Ypres Castle, Rye

Stuart took me to Rye for the first time over the late May Bank Holiday and it’s certainly a really cute tourist town. Mermaid Street is a cobbled hilly street that runs through the centre of the town and it’s a photographer’s dream road as no house is the same as the next.  At the top of Mermaid Street you’ll find Ypres Castle which overlooks the Romney Marshes. The view from the castle is fantastic, so again make sure you take your camera! Rye is small, quaint and old, which makes it the perfect place to visit for a few hours if you’ve got a free day at the weekend.

Ashdown Forest

A. A. Milne and E. H. Shepard Memorial, Ashdown Forest

Winnie the Pooh fans, there is no better place for you to visit in England than Ashdown Forest. I wrote a couple of individual articles about our time in Ashdown Forest so I’ll just summarise here, but in the forest you can follow ‘Winnie the Pooh trails’ to some of the iconic places mentioned in A. A. Milne’s books. From Eeyore’s Sad and Gloomy Place to Roo’s Sandy Pit, you’ll easily be able to spend a day in the forest reliving your childhood Winnie the Pooh memories.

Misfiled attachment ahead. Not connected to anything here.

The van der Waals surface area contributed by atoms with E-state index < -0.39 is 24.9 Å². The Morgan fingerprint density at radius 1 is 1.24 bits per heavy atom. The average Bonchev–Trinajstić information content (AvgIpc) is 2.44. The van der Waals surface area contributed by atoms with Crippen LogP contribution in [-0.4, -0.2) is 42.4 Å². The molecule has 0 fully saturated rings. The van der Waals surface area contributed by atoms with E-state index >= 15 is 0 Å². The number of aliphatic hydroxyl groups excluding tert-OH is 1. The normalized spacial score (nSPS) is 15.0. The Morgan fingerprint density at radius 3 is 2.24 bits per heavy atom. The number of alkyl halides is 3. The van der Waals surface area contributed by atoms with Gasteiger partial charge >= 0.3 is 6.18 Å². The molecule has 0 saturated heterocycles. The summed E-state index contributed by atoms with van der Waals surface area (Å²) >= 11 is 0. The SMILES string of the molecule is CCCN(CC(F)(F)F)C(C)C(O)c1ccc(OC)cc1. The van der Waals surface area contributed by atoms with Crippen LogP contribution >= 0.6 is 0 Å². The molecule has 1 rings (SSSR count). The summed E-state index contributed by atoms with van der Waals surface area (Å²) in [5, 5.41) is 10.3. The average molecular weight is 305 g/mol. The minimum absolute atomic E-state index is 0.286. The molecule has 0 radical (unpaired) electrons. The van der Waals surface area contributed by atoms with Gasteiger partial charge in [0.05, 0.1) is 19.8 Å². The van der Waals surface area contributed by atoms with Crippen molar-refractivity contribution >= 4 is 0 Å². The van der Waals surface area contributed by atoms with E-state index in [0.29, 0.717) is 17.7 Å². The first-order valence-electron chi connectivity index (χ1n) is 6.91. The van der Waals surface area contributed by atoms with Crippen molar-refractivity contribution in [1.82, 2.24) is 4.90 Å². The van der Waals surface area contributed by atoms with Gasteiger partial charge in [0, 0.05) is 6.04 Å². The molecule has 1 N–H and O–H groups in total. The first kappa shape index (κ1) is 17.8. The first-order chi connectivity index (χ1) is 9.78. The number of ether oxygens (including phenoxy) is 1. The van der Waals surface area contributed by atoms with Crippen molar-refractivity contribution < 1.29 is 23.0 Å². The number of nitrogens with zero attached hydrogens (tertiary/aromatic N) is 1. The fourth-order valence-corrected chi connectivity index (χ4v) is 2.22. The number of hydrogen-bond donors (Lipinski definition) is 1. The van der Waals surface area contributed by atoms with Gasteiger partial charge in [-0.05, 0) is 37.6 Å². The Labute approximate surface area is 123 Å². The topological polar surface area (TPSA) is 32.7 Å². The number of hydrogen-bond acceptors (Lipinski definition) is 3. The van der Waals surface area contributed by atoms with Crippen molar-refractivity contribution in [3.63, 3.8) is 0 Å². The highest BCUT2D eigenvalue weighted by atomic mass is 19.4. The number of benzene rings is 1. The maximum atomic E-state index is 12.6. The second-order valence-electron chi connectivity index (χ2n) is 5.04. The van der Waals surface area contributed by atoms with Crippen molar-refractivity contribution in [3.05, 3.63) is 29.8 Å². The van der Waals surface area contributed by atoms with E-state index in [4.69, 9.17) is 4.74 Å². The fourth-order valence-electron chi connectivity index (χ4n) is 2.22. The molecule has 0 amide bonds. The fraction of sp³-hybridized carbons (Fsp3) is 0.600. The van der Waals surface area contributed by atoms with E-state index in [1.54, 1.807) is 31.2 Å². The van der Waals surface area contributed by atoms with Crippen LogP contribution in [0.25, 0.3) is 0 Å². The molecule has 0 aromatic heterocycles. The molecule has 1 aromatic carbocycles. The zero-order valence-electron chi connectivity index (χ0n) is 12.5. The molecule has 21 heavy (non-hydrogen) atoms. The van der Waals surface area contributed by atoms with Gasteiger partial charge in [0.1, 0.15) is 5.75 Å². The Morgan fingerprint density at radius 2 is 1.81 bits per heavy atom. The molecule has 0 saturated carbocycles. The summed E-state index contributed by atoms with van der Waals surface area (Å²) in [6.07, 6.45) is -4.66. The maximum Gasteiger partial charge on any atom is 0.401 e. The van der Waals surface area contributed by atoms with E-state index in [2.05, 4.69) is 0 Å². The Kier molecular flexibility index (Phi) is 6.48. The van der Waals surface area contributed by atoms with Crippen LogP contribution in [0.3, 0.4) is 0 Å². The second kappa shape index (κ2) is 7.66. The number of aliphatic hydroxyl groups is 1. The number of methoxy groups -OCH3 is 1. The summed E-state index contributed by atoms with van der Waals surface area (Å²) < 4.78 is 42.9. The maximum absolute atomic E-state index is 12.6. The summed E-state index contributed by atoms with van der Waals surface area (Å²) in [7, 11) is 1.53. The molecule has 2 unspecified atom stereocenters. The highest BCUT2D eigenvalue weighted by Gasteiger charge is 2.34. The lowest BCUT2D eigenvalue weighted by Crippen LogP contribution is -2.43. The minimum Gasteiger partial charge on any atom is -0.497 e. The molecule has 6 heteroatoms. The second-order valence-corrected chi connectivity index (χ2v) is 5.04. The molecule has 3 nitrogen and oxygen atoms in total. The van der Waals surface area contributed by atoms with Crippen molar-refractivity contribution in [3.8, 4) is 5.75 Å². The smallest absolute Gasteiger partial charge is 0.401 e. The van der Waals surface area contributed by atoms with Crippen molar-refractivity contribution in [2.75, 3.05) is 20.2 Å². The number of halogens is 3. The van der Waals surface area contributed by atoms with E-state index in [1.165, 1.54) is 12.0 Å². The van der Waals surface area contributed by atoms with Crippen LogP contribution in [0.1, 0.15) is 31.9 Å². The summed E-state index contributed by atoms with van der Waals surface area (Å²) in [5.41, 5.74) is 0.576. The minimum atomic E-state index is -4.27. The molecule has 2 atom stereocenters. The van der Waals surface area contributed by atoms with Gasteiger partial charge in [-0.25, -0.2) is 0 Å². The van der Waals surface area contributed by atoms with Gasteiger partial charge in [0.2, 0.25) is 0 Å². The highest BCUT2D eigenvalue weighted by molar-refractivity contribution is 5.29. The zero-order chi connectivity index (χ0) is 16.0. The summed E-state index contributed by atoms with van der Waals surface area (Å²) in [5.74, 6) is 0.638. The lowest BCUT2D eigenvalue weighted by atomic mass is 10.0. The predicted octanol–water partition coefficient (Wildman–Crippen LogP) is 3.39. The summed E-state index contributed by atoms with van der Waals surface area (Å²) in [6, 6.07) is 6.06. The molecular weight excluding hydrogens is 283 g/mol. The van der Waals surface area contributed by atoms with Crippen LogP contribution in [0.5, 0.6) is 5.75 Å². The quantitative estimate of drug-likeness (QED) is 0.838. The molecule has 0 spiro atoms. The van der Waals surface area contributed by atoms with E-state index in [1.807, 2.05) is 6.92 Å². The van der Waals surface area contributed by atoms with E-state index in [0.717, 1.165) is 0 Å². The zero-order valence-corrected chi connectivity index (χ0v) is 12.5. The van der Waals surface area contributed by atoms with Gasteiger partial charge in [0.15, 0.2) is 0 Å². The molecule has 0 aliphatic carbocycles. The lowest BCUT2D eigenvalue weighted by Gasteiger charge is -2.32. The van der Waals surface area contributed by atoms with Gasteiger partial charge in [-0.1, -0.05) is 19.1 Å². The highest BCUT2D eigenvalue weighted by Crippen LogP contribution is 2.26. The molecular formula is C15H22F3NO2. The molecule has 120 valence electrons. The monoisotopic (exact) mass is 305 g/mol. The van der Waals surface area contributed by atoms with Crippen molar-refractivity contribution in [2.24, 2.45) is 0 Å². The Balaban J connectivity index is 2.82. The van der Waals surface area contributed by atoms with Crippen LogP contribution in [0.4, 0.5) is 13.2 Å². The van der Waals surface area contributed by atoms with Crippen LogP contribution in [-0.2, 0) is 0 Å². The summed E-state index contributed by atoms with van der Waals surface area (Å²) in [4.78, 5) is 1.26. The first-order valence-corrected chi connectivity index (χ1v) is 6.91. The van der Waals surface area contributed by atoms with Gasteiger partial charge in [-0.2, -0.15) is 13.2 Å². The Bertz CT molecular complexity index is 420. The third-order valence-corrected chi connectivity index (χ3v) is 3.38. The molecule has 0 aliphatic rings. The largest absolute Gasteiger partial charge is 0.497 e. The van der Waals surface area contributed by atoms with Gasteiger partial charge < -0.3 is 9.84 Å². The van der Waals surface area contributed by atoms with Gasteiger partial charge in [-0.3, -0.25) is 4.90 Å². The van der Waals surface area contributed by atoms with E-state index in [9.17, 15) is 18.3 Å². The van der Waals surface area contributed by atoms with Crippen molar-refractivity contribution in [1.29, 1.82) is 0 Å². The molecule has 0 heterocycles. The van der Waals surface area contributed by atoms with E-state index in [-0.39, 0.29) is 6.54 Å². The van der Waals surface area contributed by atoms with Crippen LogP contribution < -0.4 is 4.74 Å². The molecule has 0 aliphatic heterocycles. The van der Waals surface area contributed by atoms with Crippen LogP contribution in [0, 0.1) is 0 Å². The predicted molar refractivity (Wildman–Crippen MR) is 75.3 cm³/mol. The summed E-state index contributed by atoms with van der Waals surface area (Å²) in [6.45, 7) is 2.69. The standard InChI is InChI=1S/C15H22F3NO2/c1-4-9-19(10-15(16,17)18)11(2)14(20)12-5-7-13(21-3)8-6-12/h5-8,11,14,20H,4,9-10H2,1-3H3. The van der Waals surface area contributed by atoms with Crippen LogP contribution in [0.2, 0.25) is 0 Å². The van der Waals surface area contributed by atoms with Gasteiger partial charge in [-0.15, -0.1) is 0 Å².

However no visit to Ashdown Forest is complete without stopping at Pooh Corner Ltd for souvenirs and Piglet’s Tearoom for lunch. You can order Winnie the Pooh-shaped toast and hunny for under £2, which is really reasonable for a themed tearoom.


Brighton Beach, East Sussex

Brighton is much bigger than any of the places that I’ve mentioned so far and you really need to allocate a full day to see the city in its entirety. A day in Brighton should include a trip to the Palace Pier, ice cream on the beach, a walk around The Lanes district and a visit to Brighton Pavilion. If you like cute independent shops, make sure you add in extra time for browsing at The Lanes too as you’ll end up finding some really unique gifts there. Brighton is definitely the place to visit if you want to go on a day out to the seaside. It’s a really exciting coastal city!


Worthing Pier, West Sussex

Continue along the seafront away from Brighton and you’ll soon reach the much smaller town of Worthing. It’s far quieter than Brighton and it’s much more manageable, so if you’d like to visit the seaside for a couple of hours and not a full day, definitely head to Worthing. There’s a pier which is home to lots of local art, amusement rides and a cinema on the seafront that dates back to 1911. Worthing is the place that we visited most recently and I have to say, it’s definitely somewhere that I’d go back to again for a chilled shopping and cinema Saturday. The town centre isn’t huge but there are lots of great shops on the high street and the old cinema is extremely affordable for such a vintage location.